We had another great day of VBS "Hero Central"! The children have been wonderful, learning about the Beatitudes, blowing bubbles, making badges, and playing games. We also attended Mercy’s and CRC devotions today. We ended the night reading bedtime stories to the CRC children. 😊
The October mission team included film maker Charlie Kendall, Floris UMC associate pastor Barbara Miner, educators Minister Gloria Daniels and Minister Jackie Chaney, and Dr. Carol McIntosh, who is an Ob-Gyn and HCW Board member. The team was also joined by Allen and Patty Morell, the partner church representatives from Osterville UMC.
The team participated in medical outreach and service at Mercy Hospital; filmed a series of short videos about the CRC and Mercy; and collaborated with local schools attended by CRC students. The team members also visited the children they sponsor, and even signed up to sponsor a few more.
You can view two of Charlie's videos and the team's photos below.
The Summer Team has been busy with teaching school, assisting at Mercy hospital and making repairs. Yesterday we had some children from the community join us unexpectedly for school. I was asked to teach this little group of seven precious children. Team mate Barbara gave me some books, some colored paper (not just white paper) and pencils (very sharp pencils, I must add). We read the book, A Giraffe and a Half. For those of you that don’t know this story, as I didn’t, it is a rhyming book.
I knew we might be in trouble when I realized as we started the book that the children did not know a giraffe. There was a rose on his nose that they knew as a flower – didn’t quite rhyme. There was a whale biting his tail that the children only knew as a fish – again, didn’t work with the rhyme theme. So, most of you who know me, can imagine how much fun I had reading this book with them. I can tell you, they all know now the special creations of a rose and a whale. It was certainly a whale of a tale!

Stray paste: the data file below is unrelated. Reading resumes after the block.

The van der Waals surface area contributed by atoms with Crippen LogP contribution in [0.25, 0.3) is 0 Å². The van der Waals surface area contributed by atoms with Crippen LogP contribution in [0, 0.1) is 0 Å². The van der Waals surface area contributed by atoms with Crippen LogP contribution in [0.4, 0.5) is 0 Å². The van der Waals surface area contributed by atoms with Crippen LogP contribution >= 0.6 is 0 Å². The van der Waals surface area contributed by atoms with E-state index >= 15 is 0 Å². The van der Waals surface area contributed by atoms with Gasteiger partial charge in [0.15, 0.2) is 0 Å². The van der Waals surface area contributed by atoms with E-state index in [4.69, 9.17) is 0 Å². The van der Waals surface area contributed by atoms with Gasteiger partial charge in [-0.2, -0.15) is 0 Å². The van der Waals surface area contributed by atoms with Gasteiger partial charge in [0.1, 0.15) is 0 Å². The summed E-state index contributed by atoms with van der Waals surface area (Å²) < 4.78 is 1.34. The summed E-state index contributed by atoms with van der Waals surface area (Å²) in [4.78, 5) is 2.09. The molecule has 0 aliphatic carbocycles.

After the story-telling was finally finished, each child was able to choose their color of paper and was given a sharp pencil to draw any parts of the book. They all looked up at me, mouths open. I started drawing on my paper for them and then they got busy. We all had giraffes, flowers, whales and a snake eating cake on our papers. We knew the flowers on our papers, although all very beautiful, were not roses because they didn’t smell like a rose.
We decided to go out on an expedition to the library to find pictures of whales. On the way, still in the Child Rescue compound, my precious children sited several whales (yes, on land). I just loved to see their imaginations unleashed! They ooohed and aaahed over the photographs of the whales in the encyclopedias.
We talked about how all of us together plus our reunified older student (who had joined us while drawing and was instrumental in translating for us) could all fit into the belly of a whale. I wish you could have seen their mouths drop and eyes bug-out on that one. What a fun, fun day! Praise God from whom all blessings flow and the joy of enrichment for His precious children.
God is good; all the time! Glory to God, Amen!
In His service,
May team, day 8
The team awoke to the sounds of roosters crowing, birds chirping and the children of the residential program getting ready to head off to school. Shocking weather forecast for today: hot and humid. We did get a little rain in the afternoon, but not enough to cool things down.
Although our days are usually packed with countless tasks which need our attention, we did get a chance to watch in awe the work of a local tree trimmer (note photos below) remove a large tree that could do extensive damage to the CRC or Mercy Hospital if not addressed. The gentleman was standing well over one hundred feet off of the ground, with no safety ropes, swinging a hand axe, only in Africa.